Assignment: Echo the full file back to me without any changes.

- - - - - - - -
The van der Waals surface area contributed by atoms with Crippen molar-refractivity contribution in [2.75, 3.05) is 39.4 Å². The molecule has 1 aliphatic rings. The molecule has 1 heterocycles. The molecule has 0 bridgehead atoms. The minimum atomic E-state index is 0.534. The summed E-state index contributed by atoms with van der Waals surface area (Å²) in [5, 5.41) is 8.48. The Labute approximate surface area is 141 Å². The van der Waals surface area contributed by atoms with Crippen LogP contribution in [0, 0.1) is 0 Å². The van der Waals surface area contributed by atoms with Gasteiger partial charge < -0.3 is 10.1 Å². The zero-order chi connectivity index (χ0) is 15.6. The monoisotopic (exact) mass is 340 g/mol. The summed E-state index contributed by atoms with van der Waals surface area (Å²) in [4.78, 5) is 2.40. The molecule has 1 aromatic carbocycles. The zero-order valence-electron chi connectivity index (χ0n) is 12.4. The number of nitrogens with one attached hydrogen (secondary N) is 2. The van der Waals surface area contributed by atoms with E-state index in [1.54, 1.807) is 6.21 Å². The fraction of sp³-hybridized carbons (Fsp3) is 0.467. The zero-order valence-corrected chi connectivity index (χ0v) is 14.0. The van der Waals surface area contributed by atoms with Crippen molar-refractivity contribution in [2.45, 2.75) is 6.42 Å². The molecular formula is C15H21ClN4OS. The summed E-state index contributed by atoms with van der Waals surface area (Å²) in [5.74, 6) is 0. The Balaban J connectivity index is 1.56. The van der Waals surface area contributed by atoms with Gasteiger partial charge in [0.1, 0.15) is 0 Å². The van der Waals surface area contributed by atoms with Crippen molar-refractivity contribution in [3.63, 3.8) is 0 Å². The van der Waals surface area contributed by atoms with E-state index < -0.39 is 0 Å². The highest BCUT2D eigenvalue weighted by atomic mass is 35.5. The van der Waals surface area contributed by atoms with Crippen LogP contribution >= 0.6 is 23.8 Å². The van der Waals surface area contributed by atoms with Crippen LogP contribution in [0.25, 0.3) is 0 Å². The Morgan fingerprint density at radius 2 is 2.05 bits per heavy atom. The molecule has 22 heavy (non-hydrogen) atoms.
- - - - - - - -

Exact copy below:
The van der Waals surface area contributed by atoms with Crippen molar-refractivity contribution in [2.75, 3.05) is 39.4 Å². The molecule has 1 aliphatic rings. The molecule has 1 heterocycles. The molecule has 0 bridgehead atoms. The minimum atomic E-state index is 0.534. The summed E-state index contributed by atoms with van der Waals surface area (Å²) in [5, 5.41) is 8.48. The Labute approximate surface area is 141 Å². The van der Waals surface area contributed by atoms with Crippen LogP contribution in [0, 0.1) is 0 Å². The van der Waals surface area contributed by atoms with Gasteiger partial charge < -0.3 is 10.1 Å². The zero-order chi connectivity index (χ0) is 15.6. The monoisotopic (exact) mass is 340 g/mol. The summed E-state index contributed by atoms with van der Waals surface area (Å²) in [4.78, 5) is 2.40. The molecule has 1 aromatic carbocycles. The zero-order valence-electron chi connectivity index (χ0n) is 12.4. The number of nitrogens with one attached hydrogen (secondary N) is 2. The van der Waals surface area contributed by atoms with E-state index in [1.54, 1.807) is 6.21 Å². The fraction of sp³-hybridized carbons (Fsp3) is 0.467. The zero-order valence-corrected chi connectivity index (χ0v) is 14.0. The van der Waals surface area contributed by atoms with Crippen molar-refractivity contribution in [2.45, 2.75) is 6.42 Å². The molecular formula is C15H21ClN4OS. The summed E-state index contributed by atoms with van der Waals surface area (Å²) in [5.74, 6) is 0. The Balaban J connectivity index is 1.56. The van der Waals surface area contributed by atoms with Gasteiger partial charge in [0.1, 0.15) is 0 Å². The van der Waals surface area contributed by atoms with Crippen molar-refractivity contribution in [3.63, 3.8) is 0 Å². The van der Waals surface area contributed by atoms with E-state index < -0.39 is 0 Å². The highest BCUT2D eigenvalue weighted by atomic mass is 35.5. The van der Waals surface area contributed by atoms with Crippen LogP contribution >= 0.6 is 23.8 Å². The van der Waals surface area contributed by atoms with Crippen LogP contribution in [0.25, 0.3) is 0 Å². The Morgan fingerprint density at radius 2 is 2.05 bits per heavy atom. The molecule has 22 heavy (non-hydrogen) atoms.